“On July 19, we took these objectives to our first meeting with the CVWD Task Force, which is charged with making sure that all these goals are accomplished. … General Manager Jim Barrett is working with engineers for water, or for sewers, the environmentalists, and any other CVWD staff required to meet the goals. We wanted to involve all these key people, because we don’t want to have a committee just for the sake of having a committee. We want it to be effective.”
Part of the outcome of that meeting was a name change for the committee to reflect its new reach and wider umbrella of participants. Now called the CVWD and Disadvantaged Communities Task Force (CVWD-DCITF), Estrada and board President John Powell (pictured right)—who back in April insisted on becoming the second required director on the committee—are excited about the possibilities ahead.
“These challenges have not really ever been a directive of the CVWD in the past,” Powell said. “We (the CVWD) really just serve our customers, and as people apply for new service, typically, they pay for it (through the developers). That model has really left out those folks who don’t have that type of upfront development plan and the financing to go with it. So you have communities with excellent services, while right next to them, you find communities that don’t have any water, sewer or flood-control services. Now we have made a new priority, really due to the leadership of director Estrada, that has elevated this particular topic for the board to consider.”
The officially adopted mission statement for the newly minted CVWD-DCITF is: “The mission of the CVWD and Disadvantaged Communities Infrastructure Task Force is to secure access to safe, affordable drinking water, wastewater and flood control services in historically disadvantaged Coachella Valley regions through strategic planning, funding procurement, needs assessment and reporting—all in collaboration with community members and stakeholders.”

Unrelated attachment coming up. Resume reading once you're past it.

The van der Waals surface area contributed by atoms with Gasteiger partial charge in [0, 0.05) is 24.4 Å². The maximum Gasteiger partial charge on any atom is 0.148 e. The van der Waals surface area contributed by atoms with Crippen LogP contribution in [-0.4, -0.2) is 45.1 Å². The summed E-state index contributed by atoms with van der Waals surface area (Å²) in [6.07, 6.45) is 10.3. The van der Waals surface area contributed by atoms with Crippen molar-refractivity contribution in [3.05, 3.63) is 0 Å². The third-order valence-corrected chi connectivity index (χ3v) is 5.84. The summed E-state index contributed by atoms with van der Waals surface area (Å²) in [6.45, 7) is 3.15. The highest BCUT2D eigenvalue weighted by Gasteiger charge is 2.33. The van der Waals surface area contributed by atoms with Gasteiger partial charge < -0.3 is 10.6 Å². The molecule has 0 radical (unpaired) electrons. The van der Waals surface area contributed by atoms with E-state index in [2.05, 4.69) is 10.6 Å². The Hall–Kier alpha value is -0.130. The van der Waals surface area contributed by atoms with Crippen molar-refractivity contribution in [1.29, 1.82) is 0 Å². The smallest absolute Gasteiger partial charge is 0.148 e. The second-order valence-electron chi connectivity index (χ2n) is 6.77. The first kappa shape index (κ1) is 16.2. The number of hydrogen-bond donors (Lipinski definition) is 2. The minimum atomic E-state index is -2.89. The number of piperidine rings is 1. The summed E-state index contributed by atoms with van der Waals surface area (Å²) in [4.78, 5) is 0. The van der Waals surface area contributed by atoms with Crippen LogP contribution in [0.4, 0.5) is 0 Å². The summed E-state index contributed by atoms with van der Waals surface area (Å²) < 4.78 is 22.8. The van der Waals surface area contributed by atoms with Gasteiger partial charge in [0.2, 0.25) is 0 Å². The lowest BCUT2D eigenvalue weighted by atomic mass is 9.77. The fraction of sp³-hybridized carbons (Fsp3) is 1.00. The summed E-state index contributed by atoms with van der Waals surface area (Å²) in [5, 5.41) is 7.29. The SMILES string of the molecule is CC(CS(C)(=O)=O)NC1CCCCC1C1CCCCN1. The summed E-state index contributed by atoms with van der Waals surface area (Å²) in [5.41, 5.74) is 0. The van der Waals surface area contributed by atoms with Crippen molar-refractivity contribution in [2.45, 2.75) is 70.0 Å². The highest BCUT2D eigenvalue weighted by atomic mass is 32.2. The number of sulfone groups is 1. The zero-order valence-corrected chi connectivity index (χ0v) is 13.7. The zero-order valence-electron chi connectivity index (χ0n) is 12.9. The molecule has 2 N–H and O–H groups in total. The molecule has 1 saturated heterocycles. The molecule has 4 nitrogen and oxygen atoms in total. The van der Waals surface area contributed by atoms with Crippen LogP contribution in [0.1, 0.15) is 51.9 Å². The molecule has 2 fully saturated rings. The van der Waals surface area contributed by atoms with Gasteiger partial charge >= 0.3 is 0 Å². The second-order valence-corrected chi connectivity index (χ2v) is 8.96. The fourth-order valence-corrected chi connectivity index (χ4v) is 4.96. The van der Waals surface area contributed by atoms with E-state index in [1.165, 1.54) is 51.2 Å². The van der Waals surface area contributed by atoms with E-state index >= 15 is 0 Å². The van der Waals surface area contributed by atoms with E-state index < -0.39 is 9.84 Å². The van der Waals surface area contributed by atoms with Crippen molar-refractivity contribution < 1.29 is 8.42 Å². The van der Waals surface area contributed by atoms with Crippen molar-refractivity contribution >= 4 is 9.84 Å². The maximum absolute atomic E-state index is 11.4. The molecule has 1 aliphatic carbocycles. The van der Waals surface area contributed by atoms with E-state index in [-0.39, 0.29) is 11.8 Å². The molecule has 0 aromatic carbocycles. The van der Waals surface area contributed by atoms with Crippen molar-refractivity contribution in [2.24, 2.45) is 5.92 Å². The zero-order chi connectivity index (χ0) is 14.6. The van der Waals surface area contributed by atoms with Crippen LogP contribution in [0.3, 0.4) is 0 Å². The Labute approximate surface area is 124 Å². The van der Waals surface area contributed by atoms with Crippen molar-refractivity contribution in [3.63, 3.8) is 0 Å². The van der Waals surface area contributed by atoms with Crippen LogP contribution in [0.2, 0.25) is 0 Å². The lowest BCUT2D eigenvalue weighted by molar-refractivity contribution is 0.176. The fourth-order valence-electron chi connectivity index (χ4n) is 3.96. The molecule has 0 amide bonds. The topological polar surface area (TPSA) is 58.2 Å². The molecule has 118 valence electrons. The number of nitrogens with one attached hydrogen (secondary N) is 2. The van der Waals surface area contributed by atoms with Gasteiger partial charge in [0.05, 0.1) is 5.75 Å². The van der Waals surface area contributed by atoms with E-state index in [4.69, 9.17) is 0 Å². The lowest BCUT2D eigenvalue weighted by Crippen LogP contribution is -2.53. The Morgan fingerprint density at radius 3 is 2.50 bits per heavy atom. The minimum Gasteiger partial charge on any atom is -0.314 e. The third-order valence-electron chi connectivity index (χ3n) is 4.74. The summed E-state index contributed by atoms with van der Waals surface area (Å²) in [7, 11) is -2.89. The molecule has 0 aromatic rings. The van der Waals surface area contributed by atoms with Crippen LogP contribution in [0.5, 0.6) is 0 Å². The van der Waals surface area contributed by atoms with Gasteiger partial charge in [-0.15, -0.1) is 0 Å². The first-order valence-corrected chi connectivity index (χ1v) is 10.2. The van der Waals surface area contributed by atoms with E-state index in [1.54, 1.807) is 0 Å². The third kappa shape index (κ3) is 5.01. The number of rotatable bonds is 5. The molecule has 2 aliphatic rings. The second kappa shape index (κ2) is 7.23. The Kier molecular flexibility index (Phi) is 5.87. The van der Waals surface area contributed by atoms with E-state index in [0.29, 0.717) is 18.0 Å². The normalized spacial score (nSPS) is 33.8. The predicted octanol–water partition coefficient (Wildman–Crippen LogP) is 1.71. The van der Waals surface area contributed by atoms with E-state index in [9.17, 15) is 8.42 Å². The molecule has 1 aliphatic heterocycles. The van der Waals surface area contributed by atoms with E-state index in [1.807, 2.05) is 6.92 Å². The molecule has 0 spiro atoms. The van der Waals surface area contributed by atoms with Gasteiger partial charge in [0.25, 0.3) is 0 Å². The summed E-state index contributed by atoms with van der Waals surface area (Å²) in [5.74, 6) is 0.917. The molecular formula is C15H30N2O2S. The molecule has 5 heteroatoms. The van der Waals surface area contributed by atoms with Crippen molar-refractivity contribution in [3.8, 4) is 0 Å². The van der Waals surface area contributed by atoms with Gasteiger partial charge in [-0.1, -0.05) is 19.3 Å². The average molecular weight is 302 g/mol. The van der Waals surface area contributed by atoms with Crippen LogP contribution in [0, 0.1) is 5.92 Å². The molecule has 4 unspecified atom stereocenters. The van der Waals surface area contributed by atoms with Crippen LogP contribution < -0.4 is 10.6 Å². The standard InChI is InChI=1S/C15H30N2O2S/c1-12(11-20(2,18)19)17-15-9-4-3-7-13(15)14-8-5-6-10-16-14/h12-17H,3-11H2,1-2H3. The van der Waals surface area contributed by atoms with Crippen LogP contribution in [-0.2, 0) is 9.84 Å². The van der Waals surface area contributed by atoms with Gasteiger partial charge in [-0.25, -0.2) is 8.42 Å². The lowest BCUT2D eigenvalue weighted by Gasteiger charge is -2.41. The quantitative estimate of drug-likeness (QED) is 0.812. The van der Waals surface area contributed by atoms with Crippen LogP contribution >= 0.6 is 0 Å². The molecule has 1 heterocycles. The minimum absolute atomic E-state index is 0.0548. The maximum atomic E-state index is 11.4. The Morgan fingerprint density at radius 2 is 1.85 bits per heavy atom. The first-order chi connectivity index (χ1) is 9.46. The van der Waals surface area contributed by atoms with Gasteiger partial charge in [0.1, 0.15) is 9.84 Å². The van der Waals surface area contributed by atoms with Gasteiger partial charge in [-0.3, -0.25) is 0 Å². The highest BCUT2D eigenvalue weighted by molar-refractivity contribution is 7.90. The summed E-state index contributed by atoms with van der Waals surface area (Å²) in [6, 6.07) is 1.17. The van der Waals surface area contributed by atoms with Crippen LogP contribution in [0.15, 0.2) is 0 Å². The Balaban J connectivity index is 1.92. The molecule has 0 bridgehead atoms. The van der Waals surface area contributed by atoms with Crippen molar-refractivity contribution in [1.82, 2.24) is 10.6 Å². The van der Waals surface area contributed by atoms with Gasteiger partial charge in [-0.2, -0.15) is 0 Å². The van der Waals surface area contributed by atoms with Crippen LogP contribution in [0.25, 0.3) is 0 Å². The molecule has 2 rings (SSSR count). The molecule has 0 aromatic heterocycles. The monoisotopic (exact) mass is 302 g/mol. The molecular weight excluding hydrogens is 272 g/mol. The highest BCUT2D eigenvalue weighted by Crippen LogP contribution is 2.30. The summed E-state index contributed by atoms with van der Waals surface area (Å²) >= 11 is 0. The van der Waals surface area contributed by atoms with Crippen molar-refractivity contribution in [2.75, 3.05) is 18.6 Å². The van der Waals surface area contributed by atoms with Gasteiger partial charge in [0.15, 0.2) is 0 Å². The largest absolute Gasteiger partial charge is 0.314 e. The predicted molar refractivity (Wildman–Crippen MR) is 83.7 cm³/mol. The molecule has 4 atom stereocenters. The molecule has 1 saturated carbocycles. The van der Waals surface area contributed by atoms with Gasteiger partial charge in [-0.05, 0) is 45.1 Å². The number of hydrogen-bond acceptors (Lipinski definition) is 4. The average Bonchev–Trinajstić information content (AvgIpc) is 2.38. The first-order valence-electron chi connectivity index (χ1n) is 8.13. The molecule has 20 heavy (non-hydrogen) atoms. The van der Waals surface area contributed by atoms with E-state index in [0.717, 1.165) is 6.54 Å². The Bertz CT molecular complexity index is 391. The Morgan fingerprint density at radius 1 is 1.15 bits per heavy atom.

Estrada said it’s vital that the new task force meet its goals.
“There are a lot of folks out there living with a contaminated well that they use for cooking and showering,” Estrada said. “We want to take it a step further and make it a CVWD mission to do more.”
Estrada’s board responsibilities don’t end with helping those East Valley residents who lack proper water and sewer services.
During the June 14 CVWD board meeting, when some of the hotly contested CVWD water-rate increases were passed, Estrada became frustrated with what he called “maneuvering” by representatives of more-affluent West Valley customers—and he is not being shy about that frustration.
“Our vote (back in June) tabled the question of what the new fixed-rate level would be,” Estrada said. “(The vote) required the board to strive for a less-drastic rate structure than the one put forward in the original rate-increase proposal. The revenue we collect through monthly billings is to keep the current system operating and provide water at the actual cost of the service to each existing customer. … We have current existing water and sewer systems on the east side of the valley in Mecca, Thermal, Salton City and Bombay Beach. There are projects that need to be supported in these areas in order to maintain a quality service level. That’s what the recurring revenues are meant to support.
“Most of the pressure to reduce the fixed-cost portion of the monthly bills was coming from the landscape-customer class, which includes (homeowners associations) and golf courses, and actually makes up a very small percentage of the CVWD’s total customer base. So if we accept their objection and reduce their rate below the actual cost of the service provided to that class, then funds available to support the necessary projects across the valley—and in the east-end communities in particular—may have to be cut back.